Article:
Nearly $650k awarded to advance potential remyelination drug IFB-048

Therapy is designed after a blood pressure medicine to activate ISR pathway

Marisa Wexler, MS avatar

by Marisa Wexler, MS |

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The National Multiple Sclerosis Society has awarded Inflectis BioScience a grant valued at $649,601 to advance the preclinical development of IFB-048, the company’s experimental treatment to promote myelin repair in multiple sclerosis (MS).

“This grant along with the support from the Society are a testimony to the potential of IFB-048 in multiple sclerosis,” Pierre Miniou, PhD, CEO of Inflectis, said in a company press release.

In MS, inflammation in the brain and spinal cord damages the myelin sheath, a fatty covering that wraps around nerve fibers and helps them send electrical signals, sort of like rubber insulation wrapped around a copper wire. Myelin damage results in nerve signaling dysfunction, which gives rise to the symptoms of MS.

There are more than 20 approved MS treatments, but all of them reduce inflammation. No therapy has ever been proven to actually promote the repair of damaged myelin, called remyelination. Finding new treatments that can promote remyelination is a major goal of modern MS research and the aim of this new project.

Miniou called it “an opportunity to speed up the development of a promising drug candidate, which could constitute a paradigm shift for the benefit of people with MS.”

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Potential for myelin repair

The project, which will be led by Brian Popko, PhD, a professor at Northwestern University, will test whether IFB-048 can help promote remyelination in MS mouse models. Researchers will evaluate if IFB-048 can protect nerve cells and/or oligodendrocytes, which are the brain cells mainly responsible for producing myelin. The experimental therapy’s distribution throughout the nervous system and metabolic properties also will be evaluated.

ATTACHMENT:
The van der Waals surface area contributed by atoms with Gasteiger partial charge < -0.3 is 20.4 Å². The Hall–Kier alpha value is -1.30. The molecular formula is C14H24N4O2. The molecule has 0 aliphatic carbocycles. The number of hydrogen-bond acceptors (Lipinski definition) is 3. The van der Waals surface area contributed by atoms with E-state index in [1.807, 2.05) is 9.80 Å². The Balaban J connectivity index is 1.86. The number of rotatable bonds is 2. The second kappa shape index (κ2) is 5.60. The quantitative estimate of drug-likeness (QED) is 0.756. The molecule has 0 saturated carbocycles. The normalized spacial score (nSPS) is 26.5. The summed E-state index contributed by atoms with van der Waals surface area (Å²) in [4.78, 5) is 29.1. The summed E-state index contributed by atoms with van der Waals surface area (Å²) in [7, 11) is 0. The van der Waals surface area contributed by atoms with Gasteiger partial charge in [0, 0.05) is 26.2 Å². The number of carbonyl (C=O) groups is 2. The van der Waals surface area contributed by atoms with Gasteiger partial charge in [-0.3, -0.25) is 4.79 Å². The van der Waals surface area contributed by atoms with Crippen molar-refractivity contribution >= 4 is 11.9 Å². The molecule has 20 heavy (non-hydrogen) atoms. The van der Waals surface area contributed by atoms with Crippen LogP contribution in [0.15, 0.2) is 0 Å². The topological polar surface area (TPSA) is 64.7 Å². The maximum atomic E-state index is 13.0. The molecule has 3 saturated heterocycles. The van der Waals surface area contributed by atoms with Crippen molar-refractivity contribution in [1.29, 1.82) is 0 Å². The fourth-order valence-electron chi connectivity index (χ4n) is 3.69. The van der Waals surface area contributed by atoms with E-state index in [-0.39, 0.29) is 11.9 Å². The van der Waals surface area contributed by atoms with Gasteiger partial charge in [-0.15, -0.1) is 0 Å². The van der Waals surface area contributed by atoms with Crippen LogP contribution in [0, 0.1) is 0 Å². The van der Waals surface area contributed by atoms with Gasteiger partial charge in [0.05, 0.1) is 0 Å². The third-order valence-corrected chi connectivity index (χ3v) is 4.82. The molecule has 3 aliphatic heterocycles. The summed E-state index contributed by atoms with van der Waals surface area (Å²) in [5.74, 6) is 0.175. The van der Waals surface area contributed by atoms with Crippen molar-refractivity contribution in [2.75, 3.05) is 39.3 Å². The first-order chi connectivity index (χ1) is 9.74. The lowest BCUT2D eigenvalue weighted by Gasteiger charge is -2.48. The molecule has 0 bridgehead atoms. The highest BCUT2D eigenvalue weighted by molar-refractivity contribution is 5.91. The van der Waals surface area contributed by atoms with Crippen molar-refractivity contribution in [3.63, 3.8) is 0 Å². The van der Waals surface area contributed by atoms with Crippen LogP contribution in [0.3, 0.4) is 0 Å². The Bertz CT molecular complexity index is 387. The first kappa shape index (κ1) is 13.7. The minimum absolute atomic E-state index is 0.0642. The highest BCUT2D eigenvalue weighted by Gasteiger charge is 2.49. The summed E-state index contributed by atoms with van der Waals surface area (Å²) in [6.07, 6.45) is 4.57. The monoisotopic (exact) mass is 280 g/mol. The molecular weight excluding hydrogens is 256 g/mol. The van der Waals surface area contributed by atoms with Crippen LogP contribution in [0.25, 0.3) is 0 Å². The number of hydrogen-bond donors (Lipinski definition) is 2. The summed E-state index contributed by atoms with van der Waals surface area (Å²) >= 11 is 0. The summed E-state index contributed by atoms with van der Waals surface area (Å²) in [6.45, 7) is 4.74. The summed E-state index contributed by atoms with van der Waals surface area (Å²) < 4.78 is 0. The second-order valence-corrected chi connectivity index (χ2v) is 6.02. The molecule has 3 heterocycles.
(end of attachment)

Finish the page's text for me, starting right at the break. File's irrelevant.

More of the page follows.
“We look forward to the results of these experiments, and hope that IFB-048 continues to show promise for promoting myelin repair and stopping MS progression in its tracks,” said Walter Kostich, PhD, associate vice president of translational research at the National MS Society.

IFB-048 is designed to activate a molecular signaling pathway called the integrated stress response, or ISR. Popko said guanabenz, an approved treatment to lower blood pressure that’s able to activate the ISR, has shown promising results in MS studies. IFB-048 was designed as a derivative of guanabenz, the aim being to maximize the drug’s ability to activate the ISR while minimizing its impact on blood pressure, which may cause unwanted side effects.

“In animal models of MS, we confirmed that another guanabenz-related compound, IFB-088, was able to protect oligodendrocytes and myelin against the inflammatory environment,” Popko said.